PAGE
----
Trend alert: The rise of regional gin

Craft distilling is booming around the country

The rise of ‘mother’s ruin’ seems to be unstoppable – once the reserve of more elderly or traditional types (the Queen Mother was a famous fan), gin and tonic is now one of the most ordered alcholic drinks across the country. Jumping on the bandwagon behind the big brands, locally distilled gin has more recently, been building a steady momentum. The number of gin distilleries in the UK has risen from only 5 in 2009 to around 20 now.

Though historically gin’s UK origins lie in London, there’s now an explosion of distilleries around the country, which has lead to a diversification of gin’s flavour profiles. Countryside distilleries use local botanicals to flavour their gin and nearby water sources to distil it, creating a range of different flavour tones which reflect their origins.

Cornwall-based Southwestern Distillery uses handpicked Devon violets as a key botanical in their gin. Founder Tarquin Leadbetter says that the local terroir, as well as the fact that they get some of the freshest rainwater in England, impacts the flavours of his gin positively. Cotswold Distillery also uses a mix of local botanicals (such as Cotswolds lavender) together with the classic botanicals, to make their innovative London dry gin. DYFI Distillery, based in Wales, uses local, hand foraged myrtle and conifer tips mixed in with other classic botanicals to give their gin a flavour inspired by the local surroundings.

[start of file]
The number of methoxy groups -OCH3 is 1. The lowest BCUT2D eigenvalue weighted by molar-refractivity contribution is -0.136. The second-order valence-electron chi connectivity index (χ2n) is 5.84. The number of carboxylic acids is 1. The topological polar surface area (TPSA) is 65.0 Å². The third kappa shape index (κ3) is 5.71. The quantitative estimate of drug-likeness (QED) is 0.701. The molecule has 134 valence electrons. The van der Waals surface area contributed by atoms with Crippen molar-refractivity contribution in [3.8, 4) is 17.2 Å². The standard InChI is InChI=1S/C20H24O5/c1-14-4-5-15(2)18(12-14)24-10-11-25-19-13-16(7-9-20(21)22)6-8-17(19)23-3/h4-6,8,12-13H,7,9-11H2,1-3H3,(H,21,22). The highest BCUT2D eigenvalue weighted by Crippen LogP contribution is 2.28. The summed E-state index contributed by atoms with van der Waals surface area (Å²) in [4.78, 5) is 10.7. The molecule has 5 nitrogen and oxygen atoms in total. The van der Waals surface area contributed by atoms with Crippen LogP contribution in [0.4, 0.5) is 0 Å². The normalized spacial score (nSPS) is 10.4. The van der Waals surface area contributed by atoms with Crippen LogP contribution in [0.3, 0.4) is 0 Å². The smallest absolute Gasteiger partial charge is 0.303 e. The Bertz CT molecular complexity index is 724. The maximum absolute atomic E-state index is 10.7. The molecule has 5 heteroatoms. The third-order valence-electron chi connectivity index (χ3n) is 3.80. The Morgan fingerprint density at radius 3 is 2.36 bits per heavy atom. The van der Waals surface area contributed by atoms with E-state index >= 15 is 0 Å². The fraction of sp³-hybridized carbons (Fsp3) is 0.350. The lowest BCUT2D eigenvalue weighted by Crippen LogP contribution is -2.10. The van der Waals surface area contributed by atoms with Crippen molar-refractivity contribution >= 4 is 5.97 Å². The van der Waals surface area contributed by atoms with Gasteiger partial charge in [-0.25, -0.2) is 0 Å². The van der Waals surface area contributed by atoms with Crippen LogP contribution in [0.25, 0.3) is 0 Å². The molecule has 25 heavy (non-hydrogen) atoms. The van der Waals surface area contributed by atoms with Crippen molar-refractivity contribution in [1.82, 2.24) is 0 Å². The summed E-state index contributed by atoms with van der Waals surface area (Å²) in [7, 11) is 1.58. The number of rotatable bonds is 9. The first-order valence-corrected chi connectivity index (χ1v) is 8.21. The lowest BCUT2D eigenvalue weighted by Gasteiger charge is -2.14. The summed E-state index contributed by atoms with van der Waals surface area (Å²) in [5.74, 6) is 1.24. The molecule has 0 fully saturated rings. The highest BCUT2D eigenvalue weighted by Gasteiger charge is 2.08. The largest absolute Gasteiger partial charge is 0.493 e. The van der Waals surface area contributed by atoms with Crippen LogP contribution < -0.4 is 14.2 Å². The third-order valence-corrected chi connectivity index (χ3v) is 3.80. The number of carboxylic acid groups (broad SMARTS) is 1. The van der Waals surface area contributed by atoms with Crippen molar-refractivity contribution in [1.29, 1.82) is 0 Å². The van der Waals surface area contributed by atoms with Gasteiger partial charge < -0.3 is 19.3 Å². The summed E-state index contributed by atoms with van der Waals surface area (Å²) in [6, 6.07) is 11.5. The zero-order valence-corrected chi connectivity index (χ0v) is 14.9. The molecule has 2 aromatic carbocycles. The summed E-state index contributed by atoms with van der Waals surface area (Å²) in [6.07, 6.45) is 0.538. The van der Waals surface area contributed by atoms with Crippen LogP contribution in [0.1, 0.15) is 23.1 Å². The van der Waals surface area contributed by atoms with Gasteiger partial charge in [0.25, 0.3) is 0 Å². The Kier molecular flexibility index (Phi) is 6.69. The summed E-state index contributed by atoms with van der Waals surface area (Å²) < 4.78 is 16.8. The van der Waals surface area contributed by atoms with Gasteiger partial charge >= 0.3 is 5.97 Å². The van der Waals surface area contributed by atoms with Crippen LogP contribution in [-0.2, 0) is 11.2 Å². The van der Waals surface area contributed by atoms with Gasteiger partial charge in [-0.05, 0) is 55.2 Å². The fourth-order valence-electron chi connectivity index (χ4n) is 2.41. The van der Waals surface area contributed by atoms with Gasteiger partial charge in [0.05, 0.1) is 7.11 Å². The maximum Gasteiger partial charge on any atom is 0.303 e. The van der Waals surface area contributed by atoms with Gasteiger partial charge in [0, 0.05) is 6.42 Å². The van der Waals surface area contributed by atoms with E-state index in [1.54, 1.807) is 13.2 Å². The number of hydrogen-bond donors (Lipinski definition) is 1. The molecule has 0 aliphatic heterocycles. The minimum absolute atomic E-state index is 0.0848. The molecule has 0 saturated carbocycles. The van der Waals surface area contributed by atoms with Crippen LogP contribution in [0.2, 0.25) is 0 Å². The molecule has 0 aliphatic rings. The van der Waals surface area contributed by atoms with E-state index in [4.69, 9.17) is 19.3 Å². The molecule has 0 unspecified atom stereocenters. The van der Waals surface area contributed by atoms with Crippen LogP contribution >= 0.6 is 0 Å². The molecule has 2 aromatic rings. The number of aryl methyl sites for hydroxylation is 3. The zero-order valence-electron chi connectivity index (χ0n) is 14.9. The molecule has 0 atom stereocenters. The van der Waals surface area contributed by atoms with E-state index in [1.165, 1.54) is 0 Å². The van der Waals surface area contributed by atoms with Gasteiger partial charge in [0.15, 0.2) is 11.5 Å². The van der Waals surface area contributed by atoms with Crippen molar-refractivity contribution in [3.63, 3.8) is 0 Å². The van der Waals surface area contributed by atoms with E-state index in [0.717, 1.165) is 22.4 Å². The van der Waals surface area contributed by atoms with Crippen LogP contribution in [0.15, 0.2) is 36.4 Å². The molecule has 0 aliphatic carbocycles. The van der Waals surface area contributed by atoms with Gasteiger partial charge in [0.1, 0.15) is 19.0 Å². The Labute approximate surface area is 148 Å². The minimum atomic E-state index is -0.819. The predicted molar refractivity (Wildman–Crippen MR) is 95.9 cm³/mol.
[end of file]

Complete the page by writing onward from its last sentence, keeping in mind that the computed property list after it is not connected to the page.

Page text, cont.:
Back in London the East Liquor Company has created a signature dry gin with botanicals sourced from across the world.

If all this talk of botanicals and juniper berries has whet your appetite why not try three local varieties. All of these are available from Craved.com, the curators of craft food.

  • Tarquin’s Dry Gin made by Southwestern Distillery, £36

  • Sibling Triple Distilled Gin made by Sibling Distillery, £34

  • Cotswolds Dry Gin made by Cotswolds Distillery, £36.90

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